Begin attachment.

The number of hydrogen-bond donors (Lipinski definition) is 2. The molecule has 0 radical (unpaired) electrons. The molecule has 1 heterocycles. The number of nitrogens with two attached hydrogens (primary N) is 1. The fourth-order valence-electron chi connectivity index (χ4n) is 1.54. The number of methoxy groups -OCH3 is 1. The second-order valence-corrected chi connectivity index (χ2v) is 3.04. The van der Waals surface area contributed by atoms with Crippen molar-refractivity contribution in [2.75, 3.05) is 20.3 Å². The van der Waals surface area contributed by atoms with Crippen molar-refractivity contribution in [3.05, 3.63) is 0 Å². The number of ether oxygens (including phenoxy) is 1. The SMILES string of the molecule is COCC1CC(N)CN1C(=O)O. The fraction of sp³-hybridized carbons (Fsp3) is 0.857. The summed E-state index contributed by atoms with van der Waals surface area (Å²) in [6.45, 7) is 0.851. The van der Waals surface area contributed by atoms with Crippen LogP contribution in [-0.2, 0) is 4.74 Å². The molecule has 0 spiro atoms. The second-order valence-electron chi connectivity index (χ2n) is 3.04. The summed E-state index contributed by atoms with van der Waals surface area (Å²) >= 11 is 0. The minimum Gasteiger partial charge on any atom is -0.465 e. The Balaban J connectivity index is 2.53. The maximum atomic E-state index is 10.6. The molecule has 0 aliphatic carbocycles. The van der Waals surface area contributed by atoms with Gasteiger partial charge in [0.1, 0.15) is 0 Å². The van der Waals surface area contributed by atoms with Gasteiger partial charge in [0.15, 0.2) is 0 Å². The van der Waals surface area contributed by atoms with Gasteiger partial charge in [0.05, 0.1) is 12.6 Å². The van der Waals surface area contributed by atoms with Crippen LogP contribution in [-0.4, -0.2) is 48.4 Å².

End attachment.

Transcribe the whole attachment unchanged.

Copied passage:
The number of hydrogen-bond donors (Lipinski definition) is 2. The molecule has 0 radical (unpaired) electrons. The molecule has 1 heterocycles. The number of nitrogens with two attached hydrogens (primary N) is 1. The fourth-order valence-electron chi connectivity index (χ4n) is 1.54. The number of methoxy groups -OCH3 is 1. The second-order valence-corrected chi connectivity index (χ2v) is 3.04. The van der Waals surface area contributed by atoms with Crippen molar-refractivity contribution in [2.75, 3.05) is 20.3 Å². The van der Waals surface area contributed by atoms with Crippen molar-refractivity contribution in [3.05, 3.63) is 0 Å². The number of ether oxygens (including phenoxy) is 1. The SMILES string of the molecule is COCC1CC(N)CN1C(=O)O. The fraction of sp³-hybridized carbons (Fsp3) is 0.857. The summed E-state index contributed by atoms with van der Waals surface area (Å²) in [6.45, 7) is 0.851. The van der Waals surface area contributed by atoms with Crippen LogP contribution in [-0.2, 0) is 4.74 Å². The molecule has 0 spiro atoms. The second-order valence-electron chi connectivity index (χ2n) is 3.04. The summed E-state index contributed by atoms with van der Waals surface area (Å²) >= 11 is 0. The minimum Gasteiger partial charge on any atom is -0.465 e. The Balaban J connectivity index is 2.53. The maximum atomic E-state index is 10.6. The molecule has 0 aliphatic carbocycles. The van der Waals surface area contributed by atoms with Gasteiger partial charge in [0.1, 0.15) is 0 Å². The van der Waals surface area contributed by atoms with Gasteiger partial charge in [0.15, 0.2) is 0 Å². The van der Waals surface area contributed by atoms with Gasteiger partial charge in [0.05, 0.1) is 12.6 Å². The van der Waals surface area contributed by atoms with Crippen LogP contribution in [-0.4, -0.2) is 48.4 Å².